Buying a new car can be an exciting investment, one which you will use for years to come. It's not something you want to cut corners on, with the safety of you and your family in mind.
Once you've found the car for you, what comes next is the not-insignificant matter of paying for it. Not everyone will have the cash available to lay down all at once on a new vehicle, so a number of car dealerships offer a car finance option. But how can paying off your car over time impact your credit history and Equifax credit report? Here we take a closer look.
How does car finance work?
Car finance can come in a number of different guises, but at the crux of it, it's a loan. You'll be borrowing money to purchase your car and paying it back over a certain period, or term. As with the majority of loans, you'll also pay interest on the money you borrow, at a fixed or variable rate.
As explained by the Australian Securities and Investments Commission's (ASIC) MoneySmart, a fixed rate means that your interest rate will not change for the life of the term. In comparison, a variable rate can inflate and decrease over the course of you paying back the loan1.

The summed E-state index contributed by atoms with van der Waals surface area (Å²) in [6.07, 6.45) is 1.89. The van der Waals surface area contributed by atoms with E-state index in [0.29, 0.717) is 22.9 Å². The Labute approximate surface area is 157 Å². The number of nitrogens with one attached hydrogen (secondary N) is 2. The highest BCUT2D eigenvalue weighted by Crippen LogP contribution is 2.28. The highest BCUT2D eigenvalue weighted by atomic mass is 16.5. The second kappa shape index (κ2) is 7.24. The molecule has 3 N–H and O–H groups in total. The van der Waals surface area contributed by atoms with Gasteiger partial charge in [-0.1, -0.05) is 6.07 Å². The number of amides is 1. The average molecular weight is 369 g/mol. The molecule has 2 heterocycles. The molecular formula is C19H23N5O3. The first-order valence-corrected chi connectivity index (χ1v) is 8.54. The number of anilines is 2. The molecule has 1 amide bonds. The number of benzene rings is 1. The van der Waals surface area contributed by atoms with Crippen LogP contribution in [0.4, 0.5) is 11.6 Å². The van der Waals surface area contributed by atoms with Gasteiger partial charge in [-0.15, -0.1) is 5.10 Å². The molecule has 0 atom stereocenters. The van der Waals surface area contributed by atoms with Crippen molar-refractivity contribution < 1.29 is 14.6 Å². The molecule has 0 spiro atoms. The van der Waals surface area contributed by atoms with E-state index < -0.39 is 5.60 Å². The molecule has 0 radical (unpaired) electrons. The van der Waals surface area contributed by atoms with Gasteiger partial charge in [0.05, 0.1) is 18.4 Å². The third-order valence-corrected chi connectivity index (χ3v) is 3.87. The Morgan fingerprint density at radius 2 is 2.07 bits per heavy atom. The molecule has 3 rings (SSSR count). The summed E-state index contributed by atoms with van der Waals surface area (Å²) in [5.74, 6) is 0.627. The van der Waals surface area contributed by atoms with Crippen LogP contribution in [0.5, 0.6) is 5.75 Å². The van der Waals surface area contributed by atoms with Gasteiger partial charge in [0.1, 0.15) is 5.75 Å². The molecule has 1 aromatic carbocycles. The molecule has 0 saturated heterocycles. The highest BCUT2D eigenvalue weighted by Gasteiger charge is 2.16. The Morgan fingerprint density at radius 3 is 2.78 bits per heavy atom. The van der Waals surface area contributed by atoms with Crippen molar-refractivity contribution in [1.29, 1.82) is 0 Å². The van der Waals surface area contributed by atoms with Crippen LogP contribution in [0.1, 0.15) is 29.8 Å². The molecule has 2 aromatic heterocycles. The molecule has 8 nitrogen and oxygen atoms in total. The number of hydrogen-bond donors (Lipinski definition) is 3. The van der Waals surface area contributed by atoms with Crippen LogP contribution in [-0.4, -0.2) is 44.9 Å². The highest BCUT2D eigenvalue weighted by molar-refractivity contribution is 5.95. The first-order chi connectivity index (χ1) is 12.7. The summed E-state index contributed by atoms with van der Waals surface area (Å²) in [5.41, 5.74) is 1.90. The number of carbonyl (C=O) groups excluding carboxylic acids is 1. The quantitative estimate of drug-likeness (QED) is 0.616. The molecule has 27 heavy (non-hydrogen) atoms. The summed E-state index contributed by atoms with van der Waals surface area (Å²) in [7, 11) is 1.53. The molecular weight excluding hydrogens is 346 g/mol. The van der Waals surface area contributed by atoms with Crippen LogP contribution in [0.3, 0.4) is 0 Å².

In addition, you can also opt for a loan that is secured or unsecured. A secured loan often has a shorter term and involves using your car as security, meaning that the car dealership can sell your car as a way of paying off the balance of your loan, says the National Australia Bank (NAB)2.
In contrast, an unsecured loan doesn't require the same security, but the NAB warns that it may attract a higher interest rate than a secured one2.
How does car finance affect my credit file?
As car finance is a type of loan, there is a good chance that it will appear on your personal credit report. Your repayment behaviour, whether good (regularly making payments on time), or bad (missing payments, falling behind) can also be recorded on your report under the current Australian credit reporting rules.
Disclaimer: The information contained in this article is general in nature and does not take into account your personal objectives, financial situation or needs. Therefore, you should consider whether the information is appropriate to your circumstance before acting on it, and where appropriate, seek professional advice from a finance professional such as an adviser.
1ASIC, Car loans. Accessed July 2015.
2NAB, Car loans: secured vs unsecured. Accessed July 2015.